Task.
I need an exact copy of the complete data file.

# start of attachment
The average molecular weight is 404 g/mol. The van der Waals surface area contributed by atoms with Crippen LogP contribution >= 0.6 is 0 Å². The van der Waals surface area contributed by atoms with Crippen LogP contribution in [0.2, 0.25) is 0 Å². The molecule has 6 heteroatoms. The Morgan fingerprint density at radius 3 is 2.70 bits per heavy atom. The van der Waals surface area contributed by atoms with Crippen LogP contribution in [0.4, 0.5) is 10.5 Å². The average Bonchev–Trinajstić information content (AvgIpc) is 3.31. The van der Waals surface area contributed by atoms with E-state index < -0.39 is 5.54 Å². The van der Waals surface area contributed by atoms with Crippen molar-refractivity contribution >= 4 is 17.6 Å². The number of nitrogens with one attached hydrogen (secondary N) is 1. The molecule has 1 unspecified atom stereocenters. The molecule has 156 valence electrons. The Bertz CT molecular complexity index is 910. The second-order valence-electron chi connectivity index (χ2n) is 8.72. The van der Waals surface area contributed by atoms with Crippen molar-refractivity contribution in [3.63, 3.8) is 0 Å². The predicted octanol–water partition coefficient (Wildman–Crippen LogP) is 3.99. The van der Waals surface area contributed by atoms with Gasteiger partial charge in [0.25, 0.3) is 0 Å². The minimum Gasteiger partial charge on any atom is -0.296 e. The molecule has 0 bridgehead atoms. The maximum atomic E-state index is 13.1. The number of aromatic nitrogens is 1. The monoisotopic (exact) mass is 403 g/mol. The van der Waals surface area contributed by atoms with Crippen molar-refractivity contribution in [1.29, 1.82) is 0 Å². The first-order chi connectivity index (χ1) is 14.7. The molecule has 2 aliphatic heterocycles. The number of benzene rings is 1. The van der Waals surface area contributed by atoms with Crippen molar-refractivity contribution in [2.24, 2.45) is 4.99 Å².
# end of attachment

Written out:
The average molecular weight is 404 g/mol. The van der Waals surface area contributed by atoms with Crippen LogP contribution >= 0.6 is 0 Å². The van der Waals surface area contributed by atoms with Crippen LogP contribution in [0.2, 0.25) is 0 Å². The molecule has 6 heteroatoms. The Morgan fingerprint density at radius 3 is 2.70 bits per heavy atom. The van der Waals surface area contributed by atoms with Crippen LogP contribution in [0.4, 0.5) is 10.5 Å². The average Bonchev–Trinajstić information content (AvgIpc) is 3.31. The van der Waals surface area contributed by atoms with E-state index < -0.39 is 5.54 Å². The van der Waals surface area contributed by atoms with Crippen molar-refractivity contribution >= 4 is 17.6 Å². The number of nitrogens with one attached hydrogen (secondary N) is 1. The molecule has 1 unspecified atom stereocenters. The molecule has 156 valence electrons. The Bertz CT molecular complexity index is 910. The second-order valence-electron chi connectivity index (χ2n) is 8.72. The van der Waals surface area contributed by atoms with Crippen molar-refractivity contribution in [3.63, 3.8) is 0 Å². The predicted octanol–water partition coefficient (Wildman–Crippen LogP) is 3.99. The van der Waals surface area contributed by atoms with Gasteiger partial charge in [0.25, 0.3) is 0 Å². The minimum Gasteiger partial charge on any atom is -0.296 e. The molecule has 0 bridgehead atoms. The maximum atomic E-state index is 13.1. The number of aromatic nitrogens is 1. The monoisotopic (exact) mass is 403 g/mol. The van der Waals surface area contributed by atoms with Crippen molar-refractivity contribution in [1.29, 1.82) is 0 Å². The first-order chi connectivity index (χ1) is 14.7. The molecule has 2 aliphatic heterocycles. The number of benzene rings is 1. The van der Waals surface area contributed by atoms with Crippen molar-refractivity contribution in [2.24, 2.45) is 4.99 Å².